Ordinary language is all right.
One could divide humanity into two classes:
those who master a metaphor, and those who hold by a formula.
Those with a bent for both are too few, they do not comprise a class.
—As if to answer the question, 'what does the imagination do?' with another question, 'well what can doing do?'
In the Investigations Wittgenstein regularly considers and dismisses various roles mental 'images' might serve in meaning and understanding things. Near the beginning of the Blue Book, he is much more explicit about having 'the imagination' in mind:
'There is one way of avoiding at least partly the occult appearance of the processes of thinking, and it is, to replace in these processes any working of the imagination by acts of looking at real objects. Thus it may seem essential that, at least in certain cases, when I hear the word "red" with understanding, a red image should be before my mind's eye. But why should I not substitute seeing a red bit of paper for imagining a red patch? The visual image will only be the more vivid. Imagine a man always carrying a sheet of paper in his pocket on which the names of colours are co-ordinated with coloured patches. You may say that it would be a nuisance to carry such a table of samples about with you, and that the mechanism of association is what we always use instead of it. But this is irrelevant; and in many cases it is not even true. If, for instance, you were ordered to paint a particular shade of blue called "Prussian Blue", you might have to use a table to lead you from the word "Prussian Blue" to a sample of the colour, which would serve you as your copy.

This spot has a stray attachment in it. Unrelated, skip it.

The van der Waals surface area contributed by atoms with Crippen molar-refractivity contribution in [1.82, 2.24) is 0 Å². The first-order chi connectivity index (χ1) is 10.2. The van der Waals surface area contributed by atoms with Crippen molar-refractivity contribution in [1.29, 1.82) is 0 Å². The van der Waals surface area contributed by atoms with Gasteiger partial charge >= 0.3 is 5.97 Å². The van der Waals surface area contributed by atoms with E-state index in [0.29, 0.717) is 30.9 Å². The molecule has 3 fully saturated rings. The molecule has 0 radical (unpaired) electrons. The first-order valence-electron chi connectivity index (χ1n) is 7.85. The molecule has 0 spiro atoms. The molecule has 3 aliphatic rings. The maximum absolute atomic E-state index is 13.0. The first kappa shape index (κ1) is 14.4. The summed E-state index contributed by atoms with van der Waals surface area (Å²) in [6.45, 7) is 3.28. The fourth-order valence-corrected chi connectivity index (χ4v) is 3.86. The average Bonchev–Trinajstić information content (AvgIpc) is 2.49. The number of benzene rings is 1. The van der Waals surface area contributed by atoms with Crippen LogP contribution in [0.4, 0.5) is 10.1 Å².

We could perfectly well, for our purposes, replace every process of imagining by a process of looking at an object or by painting, drawing or modelling; and every process of speaking to oneself by speaking aloud or by writing.'
Several similar examples have already been given by this point; to a reader of the Investigations they seem no different from the odd procedures and devices which the shopkeeper, the builders, and others are described as using to carry out their orders and conduct their business. But in the descriptions of language-games in the Investigations, these replacements for imagination appear as imagined. Why? (Is it because 'to imagine a language is to imagine a form of life'? But then why less emphasis, early on, on 'the imagination'?)
'That ain't what kinda world it is.'
Academics, never far from smaller-print reminders of their affiliations. Smaller print, bigger authority.
Daniel Lindquist on relative identity in Heidegger (with reference to Geach and Frege).
'We imagine nothing, nothing can be imagined': that means something like, we have no sense of possibility. In contrast to a skepticism about knowledge, where the conclusion drawn bears on our ability to know—it's not enough, we just can't do it—a skepticism about the imagination would seem to bear more on the imagination's vitality. 'No sense of possibility' means: it is dead in us, has died. But where the skeptic about knowledge looks back at what seemed to be knowledge and infers, 'we never really knew', perhaps nonetheless anticipating a time when what we do know, did know, can know, will be properly established, the skeptic about imagination seems more focused on now: what must be denied is not so much that we have imagined, now that imagination is dead, but that it is dead at all. The skeptic's conclusion, or conviction, is opposed by the insistence: 'it's not really dead'. Or: 'it can't be'. This is a weak opposition. Because the skeptic about imagination's reply is: 'it is'. And if it's dead, it's dead: nothing can be brought back from the dead. Everything living dies. (But: there is a spring. Hence Kora, Spring and All, The Descent of Winter. Hence Thoreau's year of observation.)